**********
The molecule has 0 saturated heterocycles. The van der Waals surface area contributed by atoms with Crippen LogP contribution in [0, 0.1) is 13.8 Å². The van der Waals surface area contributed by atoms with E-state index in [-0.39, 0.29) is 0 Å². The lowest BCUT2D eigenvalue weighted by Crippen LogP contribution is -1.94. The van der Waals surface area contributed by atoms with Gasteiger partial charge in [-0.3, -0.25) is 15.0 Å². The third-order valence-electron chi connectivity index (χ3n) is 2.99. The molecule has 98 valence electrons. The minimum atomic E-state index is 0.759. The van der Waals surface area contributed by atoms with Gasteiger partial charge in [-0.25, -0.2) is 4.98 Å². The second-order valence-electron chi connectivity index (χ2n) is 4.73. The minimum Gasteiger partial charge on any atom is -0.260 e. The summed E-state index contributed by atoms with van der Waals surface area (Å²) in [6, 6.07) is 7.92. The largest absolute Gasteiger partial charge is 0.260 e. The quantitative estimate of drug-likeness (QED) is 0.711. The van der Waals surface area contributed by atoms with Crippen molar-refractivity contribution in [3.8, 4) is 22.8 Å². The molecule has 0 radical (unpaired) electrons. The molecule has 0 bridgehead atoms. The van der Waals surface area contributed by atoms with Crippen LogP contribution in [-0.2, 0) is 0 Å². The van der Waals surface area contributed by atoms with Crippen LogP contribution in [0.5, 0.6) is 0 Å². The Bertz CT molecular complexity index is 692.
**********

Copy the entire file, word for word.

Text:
The molecule has 0 saturated heterocycles. The van der Waals surface area contributed by atoms with Crippen LogP contribution in [0, 0.1) is 13.8 Å². The van der Waals surface area contributed by atoms with E-state index in [-0.39, 0.29) is 0 Å². The lowest BCUT2D eigenvalue weighted by Crippen LogP contribution is -1.94. The van der Waals surface area contributed by atoms with Gasteiger partial charge in [-0.3, -0.25) is 15.0 Å². The third-order valence-electron chi connectivity index (χ3n) is 2.99. The molecule has 98 valence electrons. The minimum atomic E-state index is 0.759. The van der Waals surface area contributed by atoms with Gasteiger partial charge in [-0.25, -0.2) is 4.98 Å². The second-order valence-electron chi connectivity index (χ2n) is 4.73. The minimum Gasteiger partial charge on any atom is -0.260 e. The summed E-state index contributed by atoms with van der Waals surface area (Å²) in [6, 6.07) is 7.92. The largest absolute Gasteiger partial charge is 0.260 e. The quantitative estimate of drug-likeness (QED) is 0.711. The van der Waals surface area contributed by atoms with Crippen molar-refractivity contribution in [3.8, 4) is 22.8 Å². The molecule has 0 radical (unpaired) electrons. The molecule has 0 bridgehead atoms. The van der Waals surface area contributed by atoms with Crippen LogP contribution in [-0.2, 0) is 0 Å². The van der Waals surface area contributed by atoms with Crippen LogP contribution in [0.5, 0.6) is 0 Å². The Bertz CT molecular complexity index is 692.